Innovative ways to leverage EHR technology to increase colorectal screening — 5 takeaways

March is colorectal cancer (CRC) awareness month. While the morbidity and mortality associated with colorectal cancer is well understood by the medical community, many patients aren't aware that the recommended screening age for CRC has changed from 50 to 45.1

They're also often not aware of less invasive screening options for colorectal cancer, which is the nation's second leading cause of cancer death.2

During a February webinar hosted by Becker's Hospital Review and sponsored by Exact Sciences, a global advanced cancer diagnostics company, panelists discussed colorectal cancer awareness and new techniques they're using to drive awareness and increase screening rates. Panelists were:

  • Durado Brooks, MD, Deputy Chief Medical Officer, Screening, Exact Sciences
  • Allison Church, LPN, Manager, Quality Transformation, Edgewood, Ky.-based St. Elizabeth Physicians
  • Deena Stewart, RN, BSN, digestive health nurse navigator, Ashland, Ky.-based King's Daughters Medical Center

Five takeaways:

1. Early detection of colorectal cancer is critical. CRC has a roughly 90 percent five-year survival rate when diagnosed in stages I or II compared with a roughly 10 percent survival rate if diagnosed at stage IV.3,4 Also, first-year treatment costs for patients diagnosed at stages I or II is approximately $58,000 versus almost $109,000 for patients diagnosed at stage IV, according to research cited by the panelists.5

2. CRC screening is an underused preventive health strategy. According to the American Cancer Society, as of 2018 about 67 percent of adults aged 50 to 75 report being up to date with CRC screening, but only about 21 percent of adults who are 45 to 49 are up to date.6 Dr. Brooks commented, "It's been said that colorectal cancer is the most preventable yet least prevented form of cancer. Despite all the efforts that have gone into boosting screening rates, we're still missing a lot of opportunities."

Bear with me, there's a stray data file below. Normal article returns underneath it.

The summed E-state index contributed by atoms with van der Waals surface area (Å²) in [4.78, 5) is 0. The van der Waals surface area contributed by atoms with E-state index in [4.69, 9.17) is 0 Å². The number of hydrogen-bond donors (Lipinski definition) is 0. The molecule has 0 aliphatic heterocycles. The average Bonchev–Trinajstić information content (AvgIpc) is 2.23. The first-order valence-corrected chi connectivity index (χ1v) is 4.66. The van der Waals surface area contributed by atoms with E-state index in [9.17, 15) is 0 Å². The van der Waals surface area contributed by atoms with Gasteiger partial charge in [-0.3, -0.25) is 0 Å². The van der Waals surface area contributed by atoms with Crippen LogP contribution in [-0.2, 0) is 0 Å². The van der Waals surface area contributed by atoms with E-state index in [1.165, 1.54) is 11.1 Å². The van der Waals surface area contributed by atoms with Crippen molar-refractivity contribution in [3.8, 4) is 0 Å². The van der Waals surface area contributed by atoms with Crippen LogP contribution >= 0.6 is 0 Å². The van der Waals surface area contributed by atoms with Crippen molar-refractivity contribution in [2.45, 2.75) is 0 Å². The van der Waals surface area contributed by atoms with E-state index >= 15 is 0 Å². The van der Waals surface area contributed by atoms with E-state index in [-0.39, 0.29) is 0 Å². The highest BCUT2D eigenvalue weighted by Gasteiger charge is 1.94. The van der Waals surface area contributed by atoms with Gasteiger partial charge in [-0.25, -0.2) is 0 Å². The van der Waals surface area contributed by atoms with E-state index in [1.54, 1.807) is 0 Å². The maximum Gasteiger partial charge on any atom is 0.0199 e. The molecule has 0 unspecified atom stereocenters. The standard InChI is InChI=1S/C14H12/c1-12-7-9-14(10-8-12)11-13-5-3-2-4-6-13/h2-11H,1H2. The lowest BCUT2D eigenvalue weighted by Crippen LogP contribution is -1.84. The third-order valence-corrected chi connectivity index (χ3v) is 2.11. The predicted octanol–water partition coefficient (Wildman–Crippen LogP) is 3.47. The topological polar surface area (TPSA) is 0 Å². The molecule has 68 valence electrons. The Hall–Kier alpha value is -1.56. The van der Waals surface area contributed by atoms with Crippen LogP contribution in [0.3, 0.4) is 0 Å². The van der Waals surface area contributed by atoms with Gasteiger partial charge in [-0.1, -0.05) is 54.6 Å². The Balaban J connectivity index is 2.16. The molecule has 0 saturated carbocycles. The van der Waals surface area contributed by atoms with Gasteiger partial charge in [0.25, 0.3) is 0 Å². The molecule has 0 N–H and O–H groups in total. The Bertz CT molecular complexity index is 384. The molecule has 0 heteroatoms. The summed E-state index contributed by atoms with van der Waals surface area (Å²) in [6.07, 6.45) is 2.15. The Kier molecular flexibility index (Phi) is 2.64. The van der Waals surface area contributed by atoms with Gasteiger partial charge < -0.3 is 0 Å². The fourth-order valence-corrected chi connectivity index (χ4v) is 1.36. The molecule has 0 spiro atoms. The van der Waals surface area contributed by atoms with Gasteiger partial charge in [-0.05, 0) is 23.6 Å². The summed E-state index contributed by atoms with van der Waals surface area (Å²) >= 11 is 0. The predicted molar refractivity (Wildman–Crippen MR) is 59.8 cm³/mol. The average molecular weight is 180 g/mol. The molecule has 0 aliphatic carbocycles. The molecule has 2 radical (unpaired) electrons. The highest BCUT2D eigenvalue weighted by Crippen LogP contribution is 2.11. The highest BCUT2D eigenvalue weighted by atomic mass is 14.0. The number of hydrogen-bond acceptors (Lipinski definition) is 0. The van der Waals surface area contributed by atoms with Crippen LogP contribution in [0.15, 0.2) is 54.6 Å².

3. To increase awareness of CRC screening options, start with the team. Ensuring providers are aware of screening alternatives is step one. Ms. Stewart said that when she started her position, "There didn't seem to be much conversation about alternatives to colonoscopy. We needed options for our patients." Ms. Church agreed, noting that her organization implemented a shared decision-making process so patients and providers could jointly decide the best screening tool to use. "That was the big first step, educating the providers," she said.

4. Harness the EHR to advance screening goals. EHRs can be equipped with features that help providers identify patients in need of CRC screening and help track the process. This has been shown to improve screening rates by almost 25 percent, according to research cited during the webinar.7 These features include:

  • EHR interfaces so screening tests can be quickly and easily ordered, and test data is populated in the EHR.
  • Electronic patient communication tools for scheduling and education.